>I Am Teacher

I could have gotten my Real Estate license.  I could have only gone to school for two years and would have made a very efficient paralegal.   The local Starbucks is always in need of friendly help.  This is the daily morning conversation with myself on my way to school.  I could have done any one of those things.  But I didn’t.  I chose to teach English to unruly teenagers instead.  I have to remind myself of why I made this decision, though it often escapes me.  I’m shaping young minds, I say.  I’m making a difference.  I am molding the future of my children to come.  All of that does not matter when the heel of my black pump french kisses the wad of blue gum stuck onto the hallway floor and I am rooted in place, in the midst of dancing teenage eyes.  All of this does not matter when I discover that that same gum has found itself into the key hole of my door. It does not matter when I am stuck in a showdown with a young man who could throw me over simply by breathing in my direction because he is late for the third time without a pass.  It does not matter when the class has performing a coup de tat and I have been overthrown.  It especially does not matter when I have spent over ten hours on a beautiful Saturday preparing a well-thought out lesson only to be interrupted by, 

“Can I have the pass?” 
“Mrs. S, new shoes? They’re ugly”  
“I thought teacher’s were smart.”  
“We had homework?” 
“You’re not fair” “
I don’t want to.” 
“You can’t make me.”
“What are you gonna do about it?”
Why is this a noble profession again?  Why am I not on a farm in the middle of Virginia growing my own organic tomatoes, weaving baskets barefoot, strumming on an old guitar by the “crick” watching the sun set from my dilapidated porch front yelling to Jimmy, the boy next door with the fishing pole to “Catch a big ‘un!” 
Why?  Because I am shaping young minds in New Jersey.  I am attempting to shape young minds in New Jersey.  I am praying that the young minds may let me speak for at least ten minutes of the class period.  I am asking God that the young minds would perhaps not be so hostile to the good little teacher.  I am seeking refuge in the Teacher’s bathroom hoping the young minds won’t find me for another minute while I wipe tears of frustration.  I am hoping the young minds will sit down in their seats instead of on the window ledges and stop using profane language-at least not be so loud when my supervisor walks by-and that they will not eat in my classroom and that they stop telling me to piss off-and that perhaps they will realize that I actually care for them but the space in my soul is getting smaller and smaller….
I am teacher.  For now.  For as long as I can make it in this noble profession.  However, for the record, making espresso is more than a job.  It is an art.  

3 thoughts on “>I Am Teacher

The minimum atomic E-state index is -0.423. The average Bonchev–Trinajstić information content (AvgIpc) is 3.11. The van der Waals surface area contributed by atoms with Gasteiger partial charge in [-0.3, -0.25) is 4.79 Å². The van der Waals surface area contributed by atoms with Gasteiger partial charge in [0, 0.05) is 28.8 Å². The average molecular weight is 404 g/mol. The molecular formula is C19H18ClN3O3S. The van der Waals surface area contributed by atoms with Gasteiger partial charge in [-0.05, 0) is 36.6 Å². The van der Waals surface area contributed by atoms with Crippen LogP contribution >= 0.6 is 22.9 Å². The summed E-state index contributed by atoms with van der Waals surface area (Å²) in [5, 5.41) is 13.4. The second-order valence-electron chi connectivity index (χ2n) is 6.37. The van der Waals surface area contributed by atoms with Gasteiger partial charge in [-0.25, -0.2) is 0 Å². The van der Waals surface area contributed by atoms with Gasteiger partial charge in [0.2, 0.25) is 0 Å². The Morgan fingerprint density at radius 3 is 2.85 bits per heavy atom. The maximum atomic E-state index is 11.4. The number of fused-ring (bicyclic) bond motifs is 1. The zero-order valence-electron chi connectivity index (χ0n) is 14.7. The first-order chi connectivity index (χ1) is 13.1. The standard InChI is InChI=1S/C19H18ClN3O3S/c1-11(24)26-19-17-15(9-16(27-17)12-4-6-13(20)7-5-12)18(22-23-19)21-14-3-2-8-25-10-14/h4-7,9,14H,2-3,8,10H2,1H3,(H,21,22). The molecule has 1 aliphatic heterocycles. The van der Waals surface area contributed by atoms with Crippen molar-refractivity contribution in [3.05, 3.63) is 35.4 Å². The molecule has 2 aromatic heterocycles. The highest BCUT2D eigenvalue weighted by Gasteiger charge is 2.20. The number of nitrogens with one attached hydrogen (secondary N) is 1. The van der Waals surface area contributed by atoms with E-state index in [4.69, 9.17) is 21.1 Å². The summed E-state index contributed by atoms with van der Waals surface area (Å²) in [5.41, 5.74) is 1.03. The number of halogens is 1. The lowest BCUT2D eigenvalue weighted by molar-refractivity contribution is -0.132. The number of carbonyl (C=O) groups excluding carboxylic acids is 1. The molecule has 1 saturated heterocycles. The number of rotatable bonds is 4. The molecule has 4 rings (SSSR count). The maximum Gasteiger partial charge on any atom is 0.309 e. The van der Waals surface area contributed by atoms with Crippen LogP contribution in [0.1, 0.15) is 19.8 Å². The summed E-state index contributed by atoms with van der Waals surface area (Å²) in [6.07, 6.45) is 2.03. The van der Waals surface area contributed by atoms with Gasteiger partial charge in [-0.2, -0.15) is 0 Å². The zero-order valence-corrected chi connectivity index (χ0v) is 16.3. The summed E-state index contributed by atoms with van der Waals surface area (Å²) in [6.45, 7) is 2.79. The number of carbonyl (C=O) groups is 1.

1. >If it’s any consolation it sure sounds a lot like being a mother. Stepping in gum or spilled pretzels while trying to take yourself seriously. How about this? You are having a serious conversation with someone you just met about, say, the news or life or maybe even something intellectual (Yes, I said it! it’s not a dirty word just one we don’t use around toddlers much) only to have some small person puke down your sleeve. How do you nobly recover your sense of station & importance in that moment?In moments of lecturing on the great burning calling of ones kindness & generosity to your fellow man (or even your little brother) I am often interrupted with: “Can I have a drink?””Are we done yet?'”Don’t touch that!” (Directed to said little brother)Or the ever impressive “Blahgdahblahdiblah” reply which includes a sing song voice, eye rolls, head tosses and hand gestures.These moments, in turn, send me to the bathroom, or my room or my favorite room away from it all, the patio, to cry my tears of frustration & ask God ‘Why am I doing this again? I am certain they never listen! They’re just going to turn into villainous rebels anyway and now it’s going to look like it’s my fault!”I guess life is just full of those moments where grace takes us unawares to our own raw humanity. I am no more than a humble teacher, like you, who can pray & wander or waddle my way through these days. I can’t make my kids or myself any different from who God made me to be and I am realizing that the daily ‘buff & shine’ only gets you so far. Eventually the polish will wear off again…It is truly humbling (in the grounding, rooting, richness of the earth sort of way) to live our lives on the terms given to us. I know I create grand visions and schemes for the life I want to live. I would much rather leave the room with people feeling they have been in the presence of Audrey Hepburn, Jacqueline Kennedy or Juliette Binoche than the thrift store Betty I often feel that I am. Even a goofy, funky, Lilly Tomlin would be better! She’s got a unique type of grace about her. I mean, come on now!Thanks for being willing to honestly face the task you have. It will help me do that too, though I don’t promise not to escape in a good book in the middle of the day when I need to… Remember that being a teacher can be noble. It just takes a human who carries their self with nobility. What do I mean? According to Webster, nobility is ‘the quality or state of being noble’. Being noble means ‘possessing outstanding qualities’. Well, in that regard, my friend you are more than qualified for the position of gum stepping, bathroom weeping, interrupted lecturing teacher because you will do it in graciousness and with heart.

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